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LIVE: Mounties close access to Pacific Highway border again because of vaccine mandate protesters


The protesters in several dozen vehicles, mostly cars and pickup trucks, were met with counter protesters early Saturday on Hastings Street in Vancouver.

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Mounties in Surrey have again closed access to the Pacific Highway border crossing because of vaccine mandate protesters.

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In a statement Saturday afternoon, RCMP said due to increased protest activity in the area, 176 Street is closed to all traffic from 8th Avenue.

As a preventive measure and to help ensure public and officer safety, vehicle and pedestrians cannot access the Pacific Highway Border Crossing at this time, the RCMP said.

Travellers are advised to use alternative border crossings during this service disruption.

Several dozen anti vaccine mandate protestors, marshalling for a ‘freedom rally’, are met by an equal number of counter protestors at E. Hastings and Renfrew Streets Saturday morning, February 19, 2022.
Several dozen anti vaccine mandate protestors, marshalling for a ‘freedom rally’, are met by an equal number of counter protestors at E. Hastings and Renfrew Streets Saturday morning, February 19, 2022. Photo by Jason Payne /PNG

Several dozen vehicles, mostly cars and pickup trucks, met early Saturday alongside Hastings Park on the south side of Hastings Street near the PNE.

Protesters, including many families with kids, waved Canadian flags — though the atmosphere was muted in the cold and rainy weather compared with past large and noisy demonstrations. They had planned to go downtown Saturday but that was cancelled in favour of returning to the Pacific Highway border crossing at 176th Street.

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Several people provided participants with conflicting destinations and at one point a man – apparently attempting to take the lead of the convoy – gathered people around for an angry, profanity-laced speech before others in the group asked him to leave.

Crowds of counter-protesters gathered on the corner of Renfrew and Hastings streets with signs asking people to honk for vaccines. Many were local neighbourhood residents, brought out, they said, because they didn’t want to see people spreading fear, misinformation and hate.

“I encountered these folks by myself a couple of weekends ago,” said Laura, who lived in nearby North Burnaby. “I felt pretty powerless by myself. So I wanted to be here to be part of a group taking a stand. We’re sending a strong message that this is not acceptable.”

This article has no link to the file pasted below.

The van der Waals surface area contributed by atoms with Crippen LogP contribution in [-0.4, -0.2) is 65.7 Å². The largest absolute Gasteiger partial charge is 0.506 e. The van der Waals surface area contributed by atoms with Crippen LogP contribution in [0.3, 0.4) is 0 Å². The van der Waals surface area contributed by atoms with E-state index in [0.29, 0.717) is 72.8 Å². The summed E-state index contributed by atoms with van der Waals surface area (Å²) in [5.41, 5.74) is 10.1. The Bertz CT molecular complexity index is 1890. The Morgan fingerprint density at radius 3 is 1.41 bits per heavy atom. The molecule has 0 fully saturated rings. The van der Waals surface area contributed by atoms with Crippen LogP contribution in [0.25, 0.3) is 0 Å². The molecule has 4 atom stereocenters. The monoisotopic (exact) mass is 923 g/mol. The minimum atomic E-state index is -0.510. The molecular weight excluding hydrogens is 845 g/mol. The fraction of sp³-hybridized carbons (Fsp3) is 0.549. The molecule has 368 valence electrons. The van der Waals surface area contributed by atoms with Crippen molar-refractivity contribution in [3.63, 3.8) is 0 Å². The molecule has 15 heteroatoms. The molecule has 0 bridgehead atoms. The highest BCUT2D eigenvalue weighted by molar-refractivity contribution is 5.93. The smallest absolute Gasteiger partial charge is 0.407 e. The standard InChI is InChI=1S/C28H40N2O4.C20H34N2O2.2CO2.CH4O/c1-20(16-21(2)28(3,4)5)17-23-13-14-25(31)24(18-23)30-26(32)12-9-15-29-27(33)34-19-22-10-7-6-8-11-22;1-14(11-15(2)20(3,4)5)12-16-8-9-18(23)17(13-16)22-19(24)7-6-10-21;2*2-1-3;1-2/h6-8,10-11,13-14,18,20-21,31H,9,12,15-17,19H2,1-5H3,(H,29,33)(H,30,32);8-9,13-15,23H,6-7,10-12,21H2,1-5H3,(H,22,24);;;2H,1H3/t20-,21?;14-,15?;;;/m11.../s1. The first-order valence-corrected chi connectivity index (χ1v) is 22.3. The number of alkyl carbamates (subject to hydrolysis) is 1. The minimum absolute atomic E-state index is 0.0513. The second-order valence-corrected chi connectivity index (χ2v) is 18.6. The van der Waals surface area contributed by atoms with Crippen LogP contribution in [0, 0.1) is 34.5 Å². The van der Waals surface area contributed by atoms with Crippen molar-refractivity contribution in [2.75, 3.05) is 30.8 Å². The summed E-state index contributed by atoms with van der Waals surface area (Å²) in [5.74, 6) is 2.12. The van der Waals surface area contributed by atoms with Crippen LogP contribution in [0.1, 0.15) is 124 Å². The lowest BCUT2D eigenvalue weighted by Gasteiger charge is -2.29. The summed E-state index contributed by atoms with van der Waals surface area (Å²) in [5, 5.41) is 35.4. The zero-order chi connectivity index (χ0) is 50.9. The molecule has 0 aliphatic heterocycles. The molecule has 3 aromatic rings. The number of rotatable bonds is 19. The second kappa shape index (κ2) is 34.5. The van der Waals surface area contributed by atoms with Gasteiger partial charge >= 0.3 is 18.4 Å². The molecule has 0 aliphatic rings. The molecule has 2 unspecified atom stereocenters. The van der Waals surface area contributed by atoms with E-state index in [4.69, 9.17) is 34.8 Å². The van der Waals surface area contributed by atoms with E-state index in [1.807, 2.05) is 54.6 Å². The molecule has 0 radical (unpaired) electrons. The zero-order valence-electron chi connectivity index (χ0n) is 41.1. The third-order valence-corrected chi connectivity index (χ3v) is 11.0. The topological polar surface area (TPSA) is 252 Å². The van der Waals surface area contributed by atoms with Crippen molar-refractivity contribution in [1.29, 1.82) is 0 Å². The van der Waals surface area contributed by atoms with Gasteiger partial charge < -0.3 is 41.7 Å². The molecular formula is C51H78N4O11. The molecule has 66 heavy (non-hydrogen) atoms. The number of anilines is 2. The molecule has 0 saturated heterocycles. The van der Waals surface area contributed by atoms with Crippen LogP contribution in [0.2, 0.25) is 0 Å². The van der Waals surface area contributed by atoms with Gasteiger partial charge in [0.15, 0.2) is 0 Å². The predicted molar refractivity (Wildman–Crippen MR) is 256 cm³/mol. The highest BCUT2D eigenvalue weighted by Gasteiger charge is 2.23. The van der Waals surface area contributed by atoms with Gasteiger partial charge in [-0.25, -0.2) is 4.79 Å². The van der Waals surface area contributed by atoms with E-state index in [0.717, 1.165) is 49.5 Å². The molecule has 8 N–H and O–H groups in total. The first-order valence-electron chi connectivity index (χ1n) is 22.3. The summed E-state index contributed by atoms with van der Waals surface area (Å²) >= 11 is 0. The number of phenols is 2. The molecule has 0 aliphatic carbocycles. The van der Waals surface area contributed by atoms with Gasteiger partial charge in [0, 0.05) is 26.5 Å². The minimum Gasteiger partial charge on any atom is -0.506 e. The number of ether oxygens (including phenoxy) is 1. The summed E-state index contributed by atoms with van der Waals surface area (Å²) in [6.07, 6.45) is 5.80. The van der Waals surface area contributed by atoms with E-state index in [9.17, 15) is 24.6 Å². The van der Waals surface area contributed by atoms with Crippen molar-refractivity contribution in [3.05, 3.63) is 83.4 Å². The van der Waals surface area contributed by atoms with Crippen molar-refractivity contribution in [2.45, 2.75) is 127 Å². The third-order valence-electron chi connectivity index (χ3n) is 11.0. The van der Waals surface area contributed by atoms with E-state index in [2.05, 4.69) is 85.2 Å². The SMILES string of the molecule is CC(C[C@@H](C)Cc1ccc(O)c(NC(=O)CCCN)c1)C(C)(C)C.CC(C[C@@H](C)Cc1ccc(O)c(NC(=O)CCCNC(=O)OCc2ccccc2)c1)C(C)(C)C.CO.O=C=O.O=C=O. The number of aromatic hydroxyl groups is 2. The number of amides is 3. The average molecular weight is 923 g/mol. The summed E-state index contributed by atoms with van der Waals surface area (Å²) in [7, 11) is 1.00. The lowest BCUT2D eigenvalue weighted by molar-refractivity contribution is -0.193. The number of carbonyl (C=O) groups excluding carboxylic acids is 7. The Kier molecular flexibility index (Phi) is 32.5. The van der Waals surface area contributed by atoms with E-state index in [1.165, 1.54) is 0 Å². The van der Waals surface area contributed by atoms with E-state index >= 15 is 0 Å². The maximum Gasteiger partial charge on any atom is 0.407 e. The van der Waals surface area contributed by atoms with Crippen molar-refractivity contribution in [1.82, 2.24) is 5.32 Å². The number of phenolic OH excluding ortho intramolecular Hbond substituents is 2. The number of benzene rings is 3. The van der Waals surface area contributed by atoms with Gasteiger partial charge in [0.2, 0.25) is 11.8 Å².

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Braden, another neighbourhood resident, said he had never participated in a protest before, but felt it was important to come out.

“The convoy is really upsetting to see,” he said. “Obviously we’d all like the (COVID-19) situation to be done with.” 

“I see this as putting us in danger,” Braden said. “I want Canadians to live happy healthy lives and have these freedoms and to me this is in exact opposition to that.”

The duelling protest groups kept their distance from one another at first, though tempers flared and arguments broke out as anti-mandate protesters made their way into the crowds on the corner.

At one point, counter-protesters used bikes and their bodies to block the path of convoy vehicles. Police quickly took control, though it led to part of the convoy heading east on Hastings, while other vehicles continued north along Renfrew and back to the border.

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“Surrey RCMP is aware and continuously monitoring the protest activity that has been allegedly planned for today in the area of the Pacific Highway Border Crossing,” Mounties said, in a news release shortly before 11 a.m.

“While police respect the right to protest, enforcement will be taken in the event protest activity becomes unlawful.”

On Saturday morning, RCMP Sgt. Elenore Sturko said buses have begun dropping off protesters near the border and that Mounties have been in contact with organizers to communicate appropriate areas for the protests, maintain public safety and keep the border open.

Several RCMP checkpoints, including one along 176th Street just north of the Peace Arch Border Crossing, have been maintained since a convoy of big rigs and passenger vehicles from the Interior flooded the area last weekend.

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“We are aware that there have been social media posts about additional convoys this weekend,” Surrey RCMP spokesperson Cpl. Vanessa Munn said Friday. “We have a contingency plan in place — although we cannot disclose what it entails. We have resources we can use if needed.”

Police in Ottawa moved in on the anti-government protest Thursday night, arresting 70 people on various offences, alongside Vancouver police, RCMP and officers from other Canadian cities.

Last weekend, the main route to the border was closed and four people were arrested after vaccine mandate protesters set up a blockade.

More to come…

—with files from Sarah Grochowski and The Canadian Press

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